Today we did another milestone release of WikiPathways, already the 8th one in our release cycle process. The milestones have been coming steadily, roughly every four weeks. This one was slightly behind schedule, though this was to be expected as we saw some pretty heavy modifications.
So what’s new? The main new feature is “Stable Pathway Identifiers”. So that means that from now on, a pathway may be identified by e.g. “WP254” instead of “Apoptosis” While this may sound as exciting as a new cover sheet for TPS reports, this is in fact important groundwork for some interesting features in the future.
As more and more people start linking to wikipathways, (e.g. MSIGDb as we discovered recently) it’s important to keep those links stable and reliable. The disadvantage of identifying pathways just by their names, as we did before, is that the risk is too high that you want to rename them.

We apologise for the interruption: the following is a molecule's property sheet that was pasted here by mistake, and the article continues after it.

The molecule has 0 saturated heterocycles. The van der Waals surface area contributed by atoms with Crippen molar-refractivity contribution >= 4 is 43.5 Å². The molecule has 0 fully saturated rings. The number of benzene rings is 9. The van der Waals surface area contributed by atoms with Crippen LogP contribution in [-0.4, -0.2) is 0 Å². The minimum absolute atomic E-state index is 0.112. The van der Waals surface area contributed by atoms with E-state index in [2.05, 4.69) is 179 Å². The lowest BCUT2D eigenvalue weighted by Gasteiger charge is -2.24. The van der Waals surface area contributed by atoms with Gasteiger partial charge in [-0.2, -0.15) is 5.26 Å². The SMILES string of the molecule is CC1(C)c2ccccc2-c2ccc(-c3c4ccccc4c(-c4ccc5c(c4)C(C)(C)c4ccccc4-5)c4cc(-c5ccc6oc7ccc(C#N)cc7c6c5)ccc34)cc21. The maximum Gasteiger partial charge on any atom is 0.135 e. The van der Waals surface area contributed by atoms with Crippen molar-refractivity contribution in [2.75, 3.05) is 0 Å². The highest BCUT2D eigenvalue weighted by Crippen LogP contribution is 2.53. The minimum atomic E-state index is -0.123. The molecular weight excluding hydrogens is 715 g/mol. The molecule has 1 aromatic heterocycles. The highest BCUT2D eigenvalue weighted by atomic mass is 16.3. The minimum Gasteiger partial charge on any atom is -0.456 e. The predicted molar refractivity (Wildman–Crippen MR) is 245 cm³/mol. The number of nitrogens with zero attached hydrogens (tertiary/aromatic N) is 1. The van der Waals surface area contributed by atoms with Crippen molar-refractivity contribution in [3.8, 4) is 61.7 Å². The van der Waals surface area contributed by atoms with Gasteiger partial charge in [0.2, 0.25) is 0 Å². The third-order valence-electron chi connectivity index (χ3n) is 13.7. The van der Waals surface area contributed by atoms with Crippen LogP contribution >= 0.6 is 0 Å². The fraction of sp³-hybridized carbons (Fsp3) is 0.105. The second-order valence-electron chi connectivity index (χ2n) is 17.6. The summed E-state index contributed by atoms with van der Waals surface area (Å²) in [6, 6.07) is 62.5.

You saw the same change happening with Wormbase a few years ago. Wormbase used biological names like “clk-2″ or “rad-5″. The C. elegans people have a neat convention of 3-letter gene names plus a number. Clk stands for clock, a class of genes dealing with developmental timing, and rad stands for radiation sensitive. But there are always problems with this kinds of names, like genes being named based on assumptions that turn out to be wrong, or a gene being named independently by two research groups, (clk-2/rad-5 is an example of that actually). This creates all kinds of problems doing bioinformatics. So they introduced identifiers like WBGene00000537.
The problem with descriptive names is that they can be “wrong”. A non-descriptive name is arbitrary, so it’s never wrong, and there is never pressure to change it. We want to use that idea for pathways too.
By the way, old links to WikiPathways are still valid through mediawiki’s redirect mechanism. But the recommended way of referring to pathways is by making use of the new identifiers.